The latest campaign snit involves a statement by Hilary Rosen, a Democratic “campaign strategist” — i.e., one of the endless parade of never-themselves-elected talking heads that appear regularly on TV “news” shows — about Ann Romney, the wife of the presumptive Republican presidential candidate.
In an appearance on CNN on Wednesday, Rosen dismissed Romney’s comments about seeking his wife’s views on issues of interest to women, stating: “His wife has actually never worked a day in her life. She’s never really dealt with the kinds of economic issues that a majority of the women in this country are facing.” Both Republicans and Democrats, including President Obama, have criticized Rosen’s comments, and Rosen herself has apologized for them.
I think Rosen’s apology should be accepted — but I also think her comment on CNN probably reflects her actual views about stay-at-home parents. She doesn’t think rearing children is “work” in any meaningful sense, and she doesn’t think that people who are stay-at-home parents could really have much to say about the real world issues that are of concern to the rest of us. It’s as if Rosen has bought into the most demeaning stereotypes about stay-at-home Moms and Dads sitting on the couch all day, eating chocolates and watching soap operas.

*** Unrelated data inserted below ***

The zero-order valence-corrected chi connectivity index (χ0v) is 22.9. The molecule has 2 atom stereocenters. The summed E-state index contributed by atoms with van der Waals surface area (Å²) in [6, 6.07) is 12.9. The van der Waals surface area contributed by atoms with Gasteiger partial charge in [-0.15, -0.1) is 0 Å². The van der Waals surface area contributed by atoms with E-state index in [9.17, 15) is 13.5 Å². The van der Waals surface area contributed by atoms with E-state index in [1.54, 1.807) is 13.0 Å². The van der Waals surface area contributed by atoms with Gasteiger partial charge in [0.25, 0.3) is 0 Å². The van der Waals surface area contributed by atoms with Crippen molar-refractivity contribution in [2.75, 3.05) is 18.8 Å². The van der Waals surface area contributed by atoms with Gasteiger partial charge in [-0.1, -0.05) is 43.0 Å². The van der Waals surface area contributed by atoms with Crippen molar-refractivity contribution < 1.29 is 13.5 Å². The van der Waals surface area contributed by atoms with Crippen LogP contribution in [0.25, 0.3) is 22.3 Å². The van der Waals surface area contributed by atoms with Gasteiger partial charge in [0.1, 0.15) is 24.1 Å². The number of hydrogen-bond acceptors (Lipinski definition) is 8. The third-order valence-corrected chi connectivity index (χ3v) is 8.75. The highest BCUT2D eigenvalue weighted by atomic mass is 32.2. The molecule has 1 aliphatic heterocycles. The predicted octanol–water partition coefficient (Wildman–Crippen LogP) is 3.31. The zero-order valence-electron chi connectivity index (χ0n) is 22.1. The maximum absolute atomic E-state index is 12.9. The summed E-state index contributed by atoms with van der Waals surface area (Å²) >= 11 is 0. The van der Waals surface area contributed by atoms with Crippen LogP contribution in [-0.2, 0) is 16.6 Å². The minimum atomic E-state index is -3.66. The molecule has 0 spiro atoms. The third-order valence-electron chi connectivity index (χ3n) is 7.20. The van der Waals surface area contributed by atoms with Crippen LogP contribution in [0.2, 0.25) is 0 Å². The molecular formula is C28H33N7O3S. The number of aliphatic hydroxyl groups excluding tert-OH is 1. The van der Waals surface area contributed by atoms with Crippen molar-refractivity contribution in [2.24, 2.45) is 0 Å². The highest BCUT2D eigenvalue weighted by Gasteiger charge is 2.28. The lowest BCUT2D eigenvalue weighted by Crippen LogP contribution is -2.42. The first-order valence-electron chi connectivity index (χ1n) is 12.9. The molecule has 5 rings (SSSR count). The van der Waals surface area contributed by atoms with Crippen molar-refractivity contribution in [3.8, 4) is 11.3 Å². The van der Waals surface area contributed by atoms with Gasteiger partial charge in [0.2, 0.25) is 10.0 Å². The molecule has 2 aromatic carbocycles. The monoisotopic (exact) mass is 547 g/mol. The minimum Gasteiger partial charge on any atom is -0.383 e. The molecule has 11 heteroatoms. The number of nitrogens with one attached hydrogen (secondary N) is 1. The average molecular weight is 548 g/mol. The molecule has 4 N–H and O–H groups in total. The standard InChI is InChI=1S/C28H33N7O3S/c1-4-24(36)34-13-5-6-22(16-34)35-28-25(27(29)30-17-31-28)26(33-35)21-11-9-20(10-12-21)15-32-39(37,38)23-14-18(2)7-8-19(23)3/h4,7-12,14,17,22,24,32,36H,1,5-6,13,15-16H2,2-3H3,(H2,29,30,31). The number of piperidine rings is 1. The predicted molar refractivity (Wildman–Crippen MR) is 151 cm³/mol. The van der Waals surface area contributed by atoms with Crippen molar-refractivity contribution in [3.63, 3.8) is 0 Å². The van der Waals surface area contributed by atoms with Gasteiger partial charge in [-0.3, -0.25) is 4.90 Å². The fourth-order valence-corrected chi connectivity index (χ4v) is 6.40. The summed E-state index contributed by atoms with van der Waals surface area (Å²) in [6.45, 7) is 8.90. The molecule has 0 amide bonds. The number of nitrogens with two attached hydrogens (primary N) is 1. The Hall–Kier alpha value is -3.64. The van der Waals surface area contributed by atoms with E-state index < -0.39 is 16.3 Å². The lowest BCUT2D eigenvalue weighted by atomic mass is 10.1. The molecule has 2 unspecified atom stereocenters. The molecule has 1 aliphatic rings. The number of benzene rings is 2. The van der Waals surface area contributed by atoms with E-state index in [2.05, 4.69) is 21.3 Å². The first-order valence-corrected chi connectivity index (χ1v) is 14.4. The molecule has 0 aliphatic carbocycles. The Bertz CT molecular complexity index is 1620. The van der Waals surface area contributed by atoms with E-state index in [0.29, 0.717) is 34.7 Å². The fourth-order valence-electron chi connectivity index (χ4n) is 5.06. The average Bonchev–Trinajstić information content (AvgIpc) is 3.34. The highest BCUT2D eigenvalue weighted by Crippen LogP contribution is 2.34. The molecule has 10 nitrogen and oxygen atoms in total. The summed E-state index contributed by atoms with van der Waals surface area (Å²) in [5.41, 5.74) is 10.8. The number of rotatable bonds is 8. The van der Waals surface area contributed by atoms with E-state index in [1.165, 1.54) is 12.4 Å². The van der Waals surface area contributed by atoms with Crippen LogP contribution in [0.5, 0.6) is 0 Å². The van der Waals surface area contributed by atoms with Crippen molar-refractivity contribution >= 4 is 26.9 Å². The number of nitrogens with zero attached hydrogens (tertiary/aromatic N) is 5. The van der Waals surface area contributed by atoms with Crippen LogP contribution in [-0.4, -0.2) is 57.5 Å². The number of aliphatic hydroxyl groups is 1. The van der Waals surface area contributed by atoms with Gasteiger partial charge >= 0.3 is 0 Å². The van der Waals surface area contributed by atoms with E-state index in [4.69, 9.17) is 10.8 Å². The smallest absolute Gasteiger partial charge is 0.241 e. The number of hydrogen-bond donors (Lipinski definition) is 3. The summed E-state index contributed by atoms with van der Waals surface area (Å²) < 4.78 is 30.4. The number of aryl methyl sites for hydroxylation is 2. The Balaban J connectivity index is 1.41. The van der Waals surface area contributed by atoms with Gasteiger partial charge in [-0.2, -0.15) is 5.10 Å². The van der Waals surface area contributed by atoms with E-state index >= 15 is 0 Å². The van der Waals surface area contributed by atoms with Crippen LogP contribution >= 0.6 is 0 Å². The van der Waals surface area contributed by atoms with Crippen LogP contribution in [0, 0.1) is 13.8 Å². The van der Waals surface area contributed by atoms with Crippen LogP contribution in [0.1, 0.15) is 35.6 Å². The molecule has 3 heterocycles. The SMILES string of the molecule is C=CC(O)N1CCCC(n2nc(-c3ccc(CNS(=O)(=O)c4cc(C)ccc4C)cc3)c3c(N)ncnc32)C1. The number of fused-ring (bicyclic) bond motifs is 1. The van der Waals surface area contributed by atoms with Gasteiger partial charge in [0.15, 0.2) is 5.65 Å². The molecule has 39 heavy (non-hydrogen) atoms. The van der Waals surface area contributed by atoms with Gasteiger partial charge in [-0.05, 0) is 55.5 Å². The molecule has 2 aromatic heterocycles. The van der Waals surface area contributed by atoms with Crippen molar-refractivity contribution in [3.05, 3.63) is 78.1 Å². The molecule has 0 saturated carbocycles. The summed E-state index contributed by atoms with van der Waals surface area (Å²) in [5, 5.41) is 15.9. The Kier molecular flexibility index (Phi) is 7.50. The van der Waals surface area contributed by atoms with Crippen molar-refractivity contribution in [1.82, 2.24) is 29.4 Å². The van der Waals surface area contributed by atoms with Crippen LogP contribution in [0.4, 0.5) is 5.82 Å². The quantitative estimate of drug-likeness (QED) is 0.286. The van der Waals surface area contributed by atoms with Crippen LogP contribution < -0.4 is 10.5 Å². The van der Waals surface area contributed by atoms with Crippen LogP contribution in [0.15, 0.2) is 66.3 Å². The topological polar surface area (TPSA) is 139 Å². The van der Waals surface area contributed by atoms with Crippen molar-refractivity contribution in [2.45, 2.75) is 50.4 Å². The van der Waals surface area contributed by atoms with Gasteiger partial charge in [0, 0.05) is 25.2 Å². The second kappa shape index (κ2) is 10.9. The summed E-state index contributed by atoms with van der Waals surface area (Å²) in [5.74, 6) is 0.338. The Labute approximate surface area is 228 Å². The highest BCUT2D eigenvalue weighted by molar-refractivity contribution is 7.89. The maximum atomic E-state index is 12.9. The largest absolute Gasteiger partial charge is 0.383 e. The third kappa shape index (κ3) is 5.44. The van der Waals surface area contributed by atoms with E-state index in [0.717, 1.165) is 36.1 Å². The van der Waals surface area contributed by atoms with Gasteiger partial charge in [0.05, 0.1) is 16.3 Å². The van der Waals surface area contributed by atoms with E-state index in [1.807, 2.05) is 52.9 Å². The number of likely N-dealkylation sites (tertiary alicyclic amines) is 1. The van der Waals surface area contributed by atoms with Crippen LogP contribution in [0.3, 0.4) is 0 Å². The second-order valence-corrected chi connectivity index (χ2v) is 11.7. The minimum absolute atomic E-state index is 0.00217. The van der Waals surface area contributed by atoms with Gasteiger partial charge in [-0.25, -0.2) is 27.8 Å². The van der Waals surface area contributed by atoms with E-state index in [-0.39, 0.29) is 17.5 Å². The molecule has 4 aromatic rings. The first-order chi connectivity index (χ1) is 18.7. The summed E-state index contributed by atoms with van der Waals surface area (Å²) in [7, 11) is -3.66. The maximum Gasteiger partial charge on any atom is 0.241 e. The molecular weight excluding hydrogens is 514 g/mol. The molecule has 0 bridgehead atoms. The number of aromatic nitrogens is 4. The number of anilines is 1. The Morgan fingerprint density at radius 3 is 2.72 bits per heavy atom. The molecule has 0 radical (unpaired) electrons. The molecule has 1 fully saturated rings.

We should pause to consider how bizarre that belief is, and on so many levels. In our modern society, we are quite properly encouraged to be accepting of all manner of alternative lifestyles — and yet a “strategist” for the Democratic Party cannot even credit a woman who chose what would now be called a “traditional” approach to her family obligations. Similarly, we are told repeatedly of the importance of children and how “it takes a village” to rear them properly, and yet a woman who has elected to focus her efforts exclusively on her children is depicted as some kind of nincompoop. Many of us grew up with stay-at-home Moms who arbitrated fights between siblings, took us to doctor appointments, helped us with homework, and saved us from crushing boredom on rainy days; I always thought it was a tough job and appreciated that my mother was there. (Thanks, Mom!)
I’m sick and tired of people like Hilary Rosen, whoever she is, passing judgment on a woman who, with her husband, made a decision about what they thought was best for their family. Every family deals with such issues. Their decisions are their own business and shouldn’t be the subject of sneering condescension by operatives looking to deliver punchy sound bites in a political campaign. Hilary Rosen may have apologized, but more fundamentally she should be embarrassed for herself, and should do some careful soul-searching about her hubris and her willingness to sacrifice simple decency on the altar of politics.